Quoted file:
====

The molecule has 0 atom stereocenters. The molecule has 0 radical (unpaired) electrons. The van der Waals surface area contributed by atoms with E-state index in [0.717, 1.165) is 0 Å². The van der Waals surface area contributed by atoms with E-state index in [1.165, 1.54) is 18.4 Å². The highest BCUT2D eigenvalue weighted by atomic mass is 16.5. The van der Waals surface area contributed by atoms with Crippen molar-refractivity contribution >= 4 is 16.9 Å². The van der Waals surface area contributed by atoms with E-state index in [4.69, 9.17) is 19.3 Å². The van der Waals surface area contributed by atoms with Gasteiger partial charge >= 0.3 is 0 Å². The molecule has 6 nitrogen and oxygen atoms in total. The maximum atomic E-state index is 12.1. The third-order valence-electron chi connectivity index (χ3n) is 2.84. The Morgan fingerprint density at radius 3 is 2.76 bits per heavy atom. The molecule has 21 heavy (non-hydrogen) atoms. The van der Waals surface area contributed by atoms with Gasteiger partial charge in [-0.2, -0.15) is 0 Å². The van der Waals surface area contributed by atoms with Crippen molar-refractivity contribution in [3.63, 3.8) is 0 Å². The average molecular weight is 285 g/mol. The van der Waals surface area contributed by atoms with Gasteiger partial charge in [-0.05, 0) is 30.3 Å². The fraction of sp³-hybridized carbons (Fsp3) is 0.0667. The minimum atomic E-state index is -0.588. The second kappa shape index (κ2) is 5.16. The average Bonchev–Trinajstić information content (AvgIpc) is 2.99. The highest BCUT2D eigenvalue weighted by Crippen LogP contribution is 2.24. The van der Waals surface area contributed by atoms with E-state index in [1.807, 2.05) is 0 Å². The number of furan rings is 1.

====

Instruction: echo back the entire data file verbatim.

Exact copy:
The molecule has 0 atom stereocenters. The molecule has 0 radical (unpaired) electrons. The van der Waals surface area contributed by atoms with E-state index in [0.717, 1.165) is 0 Å². The van der Waals surface area contributed by atoms with E-state index in [1.165, 1.54) is 18.4 Å². The highest BCUT2D eigenvalue weighted by atomic mass is 16.5. The van der Waals surface area contributed by atoms with Crippen molar-refractivity contribution >= 4 is 16.9 Å². The van der Waals surface area contributed by atoms with E-state index in [4.69, 9.17) is 19.3 Å². The van der Waals surface area contributed by atoms with Gasteiger partial charge >= 0.3 is 0 Å². The molecule has 6 nitrogen and oxygen atoms in total. The maximum atomic E-state index is 12.1. The third-order valence-electron chi connectivity index (χ3n) is 2.84. The Morgan fingerprint density at radius 3 is 2.76 bits per heavy atom. The molecule has 21 heavy (non-hydrogen) atoms. The van der Waals surface area contributed by atoms with Gasteiger partial charge in [-0.2, -0.15) is 0 Å². The van der Waals surface area contributed by atoms with Crippen molar-refractivity contribution in [3.63, 3.8) is 0 Å². The average molecular weight is 285 g/mol. The van der Waals surface area contributed by atoms with Gasteiger partial charge in [-0.05, 0) is 30.3 Å². The fraction of sp³-hybridized carbons (Fsp3) is 0.0667. The minimum atomic E-state index is -0.588. The second kappa shape index (κ2) is 5.16. The average Bonchev–Trinajstić information content (AvgIpc) is 2.99. The highest BCUT2D eigenvalue weighted by Crippen LogP contribution is 2.24. The van der Waals surface area contributed by atoms with E-state index in [1.807, 2.05) is 0 Å². The number of furan rings is 1.